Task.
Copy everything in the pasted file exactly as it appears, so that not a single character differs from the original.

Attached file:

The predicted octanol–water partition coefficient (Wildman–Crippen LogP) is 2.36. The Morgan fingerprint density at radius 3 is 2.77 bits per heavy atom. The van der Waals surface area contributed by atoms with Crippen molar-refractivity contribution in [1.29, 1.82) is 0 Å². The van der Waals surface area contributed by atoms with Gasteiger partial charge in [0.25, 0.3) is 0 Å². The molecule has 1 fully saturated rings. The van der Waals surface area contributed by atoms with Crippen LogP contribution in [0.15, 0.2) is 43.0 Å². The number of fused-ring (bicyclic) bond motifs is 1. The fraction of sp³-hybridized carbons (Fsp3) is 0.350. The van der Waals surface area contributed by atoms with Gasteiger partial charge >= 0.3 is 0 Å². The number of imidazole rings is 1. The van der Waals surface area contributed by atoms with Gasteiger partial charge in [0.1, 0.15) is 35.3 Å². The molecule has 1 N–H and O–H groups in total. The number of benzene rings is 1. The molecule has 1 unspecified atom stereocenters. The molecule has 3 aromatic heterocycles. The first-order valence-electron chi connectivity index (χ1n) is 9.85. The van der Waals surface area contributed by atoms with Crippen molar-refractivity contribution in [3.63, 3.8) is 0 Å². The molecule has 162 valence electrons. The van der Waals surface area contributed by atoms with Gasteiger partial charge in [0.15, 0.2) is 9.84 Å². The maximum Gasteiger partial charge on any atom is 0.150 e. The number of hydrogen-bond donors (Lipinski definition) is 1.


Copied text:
The predicted octanol–water partition coefficient (Wildman–Crippen LogP) is 2.36. The Morgan fingerprint density at radius 3 is 2.77 bits per heavy atom. The van der Waals surface area contributed by atoms with Crippen molar-refractivity contribution in [1.29, 1.82) is 0 Å². The van der Waals surface area contributed by atoms with Gasteiger partial charge in [0.25, 0.3) is 0 Å². The molecule has 1 fully saturated rings. The van der Waals surface area contributed by atoms with Crippen LogP contribution in [0.15, 0.2) is 43.0 Å². The number of fused-ring (bicyclic) bond motifs is 1. The fraction of sp³-hybridized carbons (Fsp3) is 0.350. The van der Waals surface area contributed by atoms with Gasteiger partial charge >= 0.3 is 0 Å². The number of imidazole rings is 1. The van der Waals surface area contributed by atoms with Gasteiger partial charge in [0.1, 0.15) is 35.3 Å². The molecule has 1 N–H and O–H groups in total. The number of benzene rings is 1. The molecule has 1 unspecified atom stereocenters. The molecule has 3 aromatic heterocycles. The first-order valence-electron chi connectivity index (χ1n) is 9.85. The van der Waals surface area contributed by atoms with Crippen molar-refractivity contribution in [3.63, 3.8) is 0 Å². The molecule has 162 valence electrons. The van der Waals surface area contributed by atoms with Gasteiger partial charge in [0.15, 0.2) is 9.84 Å². The maximum Gasteiger partial charge on any atom is 0.150 e. The number of hydrogen-bond donors (Lipinski definition) is 1.